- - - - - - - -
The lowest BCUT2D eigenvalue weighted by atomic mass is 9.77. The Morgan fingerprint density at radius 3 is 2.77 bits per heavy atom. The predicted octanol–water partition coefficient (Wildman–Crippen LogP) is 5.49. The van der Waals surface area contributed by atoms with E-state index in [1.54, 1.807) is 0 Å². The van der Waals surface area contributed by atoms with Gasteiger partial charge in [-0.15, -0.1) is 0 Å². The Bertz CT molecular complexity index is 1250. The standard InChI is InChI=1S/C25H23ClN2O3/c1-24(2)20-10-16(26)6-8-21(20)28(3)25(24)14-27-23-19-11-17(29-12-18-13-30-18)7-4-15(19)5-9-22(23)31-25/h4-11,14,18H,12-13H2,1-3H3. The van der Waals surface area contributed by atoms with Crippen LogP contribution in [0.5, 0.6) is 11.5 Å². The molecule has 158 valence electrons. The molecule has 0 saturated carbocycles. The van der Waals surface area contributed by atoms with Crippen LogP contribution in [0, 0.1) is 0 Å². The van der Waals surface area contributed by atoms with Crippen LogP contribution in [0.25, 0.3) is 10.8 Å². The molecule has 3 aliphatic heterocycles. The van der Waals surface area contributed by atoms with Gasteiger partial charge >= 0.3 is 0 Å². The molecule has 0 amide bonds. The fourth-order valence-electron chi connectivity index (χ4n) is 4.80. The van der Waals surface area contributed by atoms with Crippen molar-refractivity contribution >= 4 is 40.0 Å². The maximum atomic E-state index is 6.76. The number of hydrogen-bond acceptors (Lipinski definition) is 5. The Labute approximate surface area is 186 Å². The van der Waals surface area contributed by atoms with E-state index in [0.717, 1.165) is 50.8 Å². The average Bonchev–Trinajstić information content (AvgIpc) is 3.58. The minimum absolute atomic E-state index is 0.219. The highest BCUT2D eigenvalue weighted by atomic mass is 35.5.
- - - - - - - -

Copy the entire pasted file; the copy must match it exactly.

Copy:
The lowest BCUT2D eigenvalue weighted by atomic mass is 9.77. The Morgan fingerprint density at radius 3 is 2.77 bits per heavy atom. The predicted octanol–water partition coefficient (Wildman–Crippen LogP) is 5.49. The van der Waals surface area contributed by atoms with E-state index in [1.54, 1.807) is 0 Å². The van der Waals surface area contributed by atoms with Gasteiger partial charge in [-0.15, -0.1) is 0 Å². The Bertz CT molecular complexity index is 1250. The standard InChI is InChI=1S/C25H23ClN2O3/c1-24(2)20-10-16(26)6-8-21(20)28(3)25(24)14-27-23-19-11-17(29-12-18-13-30-18)7-4-15(19)5-9-22(23)31-25/h4-11,14,18H,12-13H2,1-3H3. The van der Waals surface area contributed by atoms with Crippen LogP contribution in [0.5, 0.6) is 11.5 Å². The molecule has 158 valence electrons. The molecule has 0 saturated carbocycles. The van der Waals surface area contributed by atoms with Crippen LogP contribution in [0, 0.1) is 0 Å². The van der Waals surface area contributed by atoms with Crippen LogP contribution in [0.25, 0.3) is 10.8 Å². The molecule has 3 aliphatic heterocycles. The van der Waals surface area contributed by atoms with Gasteiger partial charge >= 0.3 is 0 Å². The molecule has 0 amide bonds. The fourth-order valence-electron chi connectivity index (χ4n) is 4.80. The van der Waals surface area contributed by atoms with Crippen molar-refractivity contribution >= 4 is 40.0 Å². The maximum atomic E-state index is 6.76. The number of hydrogen-bond acceptors (Lipinski definition) is 5. The Labute approximate surface area is 186 Å². The van der Waals surface area contributed by atoms with E-state index in [0.717, 1.165) is 50.8 Å². The average Bonchev–Trinajstić information content (AvgIpc) is 3.58. The minimum absolute atomic E-state index is 0.219. The highest BCUT2D eigenvalue weighted by atomic mass is 35.5.